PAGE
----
- Name: Elite: Dangerous OST
- Label: Frontier Developments
- Composer(s): Erasmus Talbot
- Number of Tracks: 86
I must admit when I first learned that Frontier Developments wouldn’t be re-hiring composer Dave Lowe to do the soundtrack for Elite: Dangerous I was rather disappointed. The Frontier: Elite II soundtrack which Lowe composed/arranged is one of my favourites especially its memorable intro theme (incidentally if you’re a fan of his work, as I type this review there’s a Kickstarter project where he plans to give the Frontier: Elite II theme a live orchestral treatment not to mention redo several of his other game compositions); anyone who was to replace him, in my eyes, had an uphill battle.
So enter Erasmus Talbot who is the composer for the latest game in the Elite franchise. Talbot has thankfully kept with the orchestral style that was adopted by previous games and the samples used sound awfully realistic at times too. While I did miss the music from Frontier: Elite II, Talbot’s music did grow on me, so much so that I just had to buy the album when it was finally available from the Elite: Dangerous store. I bought the digital copy of the album but you’re also able to get a physical version of it too if you prefer good ol’ Compact Discs to FLAC/MP3.
So what exactly do you get when you purchase the album? Well you get a whopping 86 tracks spanning 3 CDs broken up into where the music tends to be used in the game; CD1 is titled "Exploration", CD2 is titled "Frameshift & Starports" and CD3 is titled "Combat & Extras"
So CD1 contains a lot of the music that you hear while exploring space or just hanging about at outposts. It’s the kind of music you’d expect to hear while exploring space taking cues from hard sci-fi films and space documentaries meaning you’ll hear a lot of minimalist, dreamy, lonely, mysterious and peaceful tracks on this CD. While they definitely suit the game unfortunately most of the tracks here aren’t my favourites especially when you consider that many of the tracks are in fact passages of tracks you’ll find on CD2 (especially the Starport music). Favourites on this CD include the mysterious, yet beautiful Hoag's Object, the haunting Uszaa and Liaedin due to the clever mixing of Imperial and Federation styles (probably no coincidence that the Liaedin system in the game is an Imperial system surrounded by Federation space).
CD2 is by far my favourite of the CDs even if it only has 11 tracks. It’s very much quality over quantity on this CD as many of the tracks here are the most recognisable when playing the game, probably because they have melodies. The Frameshift Suite, consisting of seven movements, is the music you’ll hear while flying around in supercruise and they’re all pretty good whether it be the John Williamsesque First Movement or the Mass Effect-like Third Movement, you'll no doubt find something to like in this suite. My favourite movement has to be the Fourth Movement though, a very dramatic piece with a lot of bass, robotic synths, violins and even what sounds like a clarinet. Perfect.
CD2 is also where the Starport music resides with each Starport having an intentionally different musical style. Frontier Developments Head of Audio, Jim Croft, describes what he and Talbot were trying to achieve in the album notes:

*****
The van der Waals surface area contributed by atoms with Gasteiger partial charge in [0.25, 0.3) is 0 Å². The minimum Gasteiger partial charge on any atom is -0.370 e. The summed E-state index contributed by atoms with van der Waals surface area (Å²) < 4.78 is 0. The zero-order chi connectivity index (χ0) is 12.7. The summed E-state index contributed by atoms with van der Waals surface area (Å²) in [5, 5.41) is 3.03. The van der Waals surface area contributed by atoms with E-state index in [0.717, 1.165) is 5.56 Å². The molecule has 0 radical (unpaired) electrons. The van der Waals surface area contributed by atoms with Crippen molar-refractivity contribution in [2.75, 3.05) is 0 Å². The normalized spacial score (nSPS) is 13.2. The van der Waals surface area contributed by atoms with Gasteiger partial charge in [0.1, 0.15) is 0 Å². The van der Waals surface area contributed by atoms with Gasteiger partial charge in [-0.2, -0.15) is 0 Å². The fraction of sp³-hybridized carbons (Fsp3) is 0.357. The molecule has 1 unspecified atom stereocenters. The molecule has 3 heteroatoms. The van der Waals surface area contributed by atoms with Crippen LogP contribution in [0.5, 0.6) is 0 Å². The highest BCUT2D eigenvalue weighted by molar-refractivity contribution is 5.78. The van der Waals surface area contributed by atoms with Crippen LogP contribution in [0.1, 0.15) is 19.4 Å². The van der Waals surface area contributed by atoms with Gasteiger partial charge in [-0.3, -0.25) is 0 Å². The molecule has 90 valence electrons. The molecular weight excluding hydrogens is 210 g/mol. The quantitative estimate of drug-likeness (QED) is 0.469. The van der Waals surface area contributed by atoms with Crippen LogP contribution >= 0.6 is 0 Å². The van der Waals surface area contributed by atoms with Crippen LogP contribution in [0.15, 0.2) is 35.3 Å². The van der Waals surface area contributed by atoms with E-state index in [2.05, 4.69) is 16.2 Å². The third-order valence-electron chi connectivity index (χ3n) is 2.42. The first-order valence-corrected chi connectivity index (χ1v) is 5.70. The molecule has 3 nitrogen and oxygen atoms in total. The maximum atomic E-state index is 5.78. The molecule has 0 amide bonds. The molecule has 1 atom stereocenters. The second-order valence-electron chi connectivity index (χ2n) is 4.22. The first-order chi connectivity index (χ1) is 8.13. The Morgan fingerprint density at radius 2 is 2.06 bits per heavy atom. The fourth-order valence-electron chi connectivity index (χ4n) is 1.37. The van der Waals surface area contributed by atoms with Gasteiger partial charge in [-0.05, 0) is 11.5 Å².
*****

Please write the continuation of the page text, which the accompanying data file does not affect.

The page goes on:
It made sense to me to divide exploration, arrival and starport music across factional lines and give each faction a distinct leitmotif and textural flavour.
We gave the Empire and Anarchic assets quite exotic sonic textures. The former infused with Byzantine and Oriental flavours, the latter with African and Middle Eastern ones.
For the Federation we chose to go with a subtle militaristic American mood, dominated by french horn and for the Alliance we chose more airy, romantic European classical elements.
Talbot delivers in spades. Imperial Starport has a lot of mandolins, choirs, violins and brass, the Alliance Starport is an optimistic, spacefaring tune and the Anarchic Starport piece sounds very Arabian, mystical and lonely. My favourite track on the whole album though is the Federal Starport music which definitely has a Star Trek Federation feel to it and manages to sound militaristic, optimistic yet with a hint of cynicism and menace too (probably hinting to the fact that not everyone is prosperous in the capitalistic Federation). It even happens to have the leitmotif or fanfare that plays whenever your ship enters a Federation system or approaches a Federation Starport, however I’m a bit disappointed the leitmotif wasn’t expanded on into a full blown Federation anthem or something similar. Likewise for the Empire and Alliance.
CD3 contains 30 tracks, most of them being combat tracks along with the Elite: Dangerous menu theme. The tracks are all very short (except for the Menu theme) as you would expect for combat music and while it all works very well in game it’s not very listenable on its own.
Score – 7/10Overall the Elite: Dangerous soundtrack is a high quality one but most of the good stuff is to be found on CD2 with the Frameshift Suite and Starport music. The tracks on the rest of the album are too fleeting to garner any genuine interest which is a pity since some medleys dedicated to each faction could’ve worked quite well as additional music. The leitmotifs for each faction are what I really wanted to hear and you only really get to hear them on CD2 with a smattering of them on CD1.
If you’re interested in purchasing the digital version of the soundtrack you can grab it off the Elite: Dangerous store for £10 which is currently about $20 AUD. Alternatively, you can also get a physical copy of the soundtrack for £15 which is about $30 AUD.
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